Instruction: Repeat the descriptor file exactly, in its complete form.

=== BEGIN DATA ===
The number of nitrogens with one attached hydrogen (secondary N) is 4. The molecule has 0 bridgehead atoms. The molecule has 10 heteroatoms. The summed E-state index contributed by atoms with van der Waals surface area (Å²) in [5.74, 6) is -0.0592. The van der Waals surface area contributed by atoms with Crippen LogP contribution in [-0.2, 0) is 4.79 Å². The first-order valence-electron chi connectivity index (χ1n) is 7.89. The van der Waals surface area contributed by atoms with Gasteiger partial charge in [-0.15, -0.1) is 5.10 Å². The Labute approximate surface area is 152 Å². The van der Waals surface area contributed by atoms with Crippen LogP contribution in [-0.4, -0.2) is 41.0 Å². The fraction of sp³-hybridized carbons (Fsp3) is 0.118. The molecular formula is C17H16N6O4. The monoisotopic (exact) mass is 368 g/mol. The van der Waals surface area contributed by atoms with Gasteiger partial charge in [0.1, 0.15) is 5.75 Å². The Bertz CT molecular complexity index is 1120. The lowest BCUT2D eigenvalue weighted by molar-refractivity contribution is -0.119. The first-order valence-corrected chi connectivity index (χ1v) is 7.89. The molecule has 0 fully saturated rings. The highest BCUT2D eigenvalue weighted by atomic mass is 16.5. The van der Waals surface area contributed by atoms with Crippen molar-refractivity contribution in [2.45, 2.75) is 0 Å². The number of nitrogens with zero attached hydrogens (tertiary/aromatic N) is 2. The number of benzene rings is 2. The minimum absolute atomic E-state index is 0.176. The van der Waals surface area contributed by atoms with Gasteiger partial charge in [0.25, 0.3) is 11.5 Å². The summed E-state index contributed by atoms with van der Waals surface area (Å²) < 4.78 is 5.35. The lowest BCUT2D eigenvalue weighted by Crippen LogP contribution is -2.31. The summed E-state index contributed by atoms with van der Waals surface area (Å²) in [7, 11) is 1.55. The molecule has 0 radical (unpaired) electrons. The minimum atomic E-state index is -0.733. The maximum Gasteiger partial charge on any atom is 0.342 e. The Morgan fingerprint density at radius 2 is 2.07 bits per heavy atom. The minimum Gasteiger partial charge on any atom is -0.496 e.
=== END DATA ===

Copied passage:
The number of nitrogens with one attached hydrogen (secondary N) is 4. The molecule has 0 bridgehead atoms. The molecule has 10 heteroatoms. The summed E-state index contributed by atoms with van der Waals surface area (Å²) in [5.74, 6) is -0.0592. The van der Waals surface area contributed by atoms with Crippen LogP contribution in [-0.2, 0) is 4.79 Å². The first-order valence-electron chi connectivity index (χ1n) is 7.89. The van der Waals surface area contributed by atoms with Gasteiger partial charge in [-0.15, -0.1) is 5.10 Å². The Labute approximate surface area is 152 Å². The van der Waals surface area contributed by atoms with Crippen LogP contribution in [-0.4, -0.2) is 41.0 Å². The fraction of sp³-hybridized carbons (Fsp3) is 0.118. The molecular formula is C17H16N6O4. The monoisotopic (exact) mass is 368 g/mol. The van der Waals surface area contributed by atoms with Gasteiger partial charge in [0.1, 0.15) is 5.75 Å². The Bertz CT molecular complexity index is 1120. The lowest BCUT2D eigenvalue weighted by molar-refractivity contribution is -0.119. The first-order valence-corrected chi connectivity index (χ1v) is 7.89. The molecule has 0 fully saturated rings. The highest BCUT2D eigenvalue weighted by atomic mass is 16.5. The van der Waals surface area contributed by atoms with Crippen molar-refractivity contribution in [2.45, 2.75) is 0 Å². The number of nitrogens with zero attached hydrogens (tertiary/aromatic N) is 2. The number of benzene rings is 2. The minimum absolute atomic E-state index is 0.176. The van der Waals surface area contributed by atoms with Gasteiger partial charge in [0.25, 0.3) is 11.5 Å². The summed E-state index contributed by atoms with van der Waals surface area (Å²) < 4.78 is 5.35. The lowest BCUT2D eigenvalue weighted by Crippen LogP contribution is -2.31. The summed E-state index contributed by atoms with van der Waals surface area (Å²) in [7, 11) is 1.55. The molecule has 0 radical (unpaired) electrons. The minimum atomic E-state index is -0.733. The maximum Gasteiger partial charge on any atom is 0.342 e. The Morgan fingerprint density at radius 2 is 2.07 bits per heavy atom. The minimum Gasteiger partial charge on any atom is -0.496 e.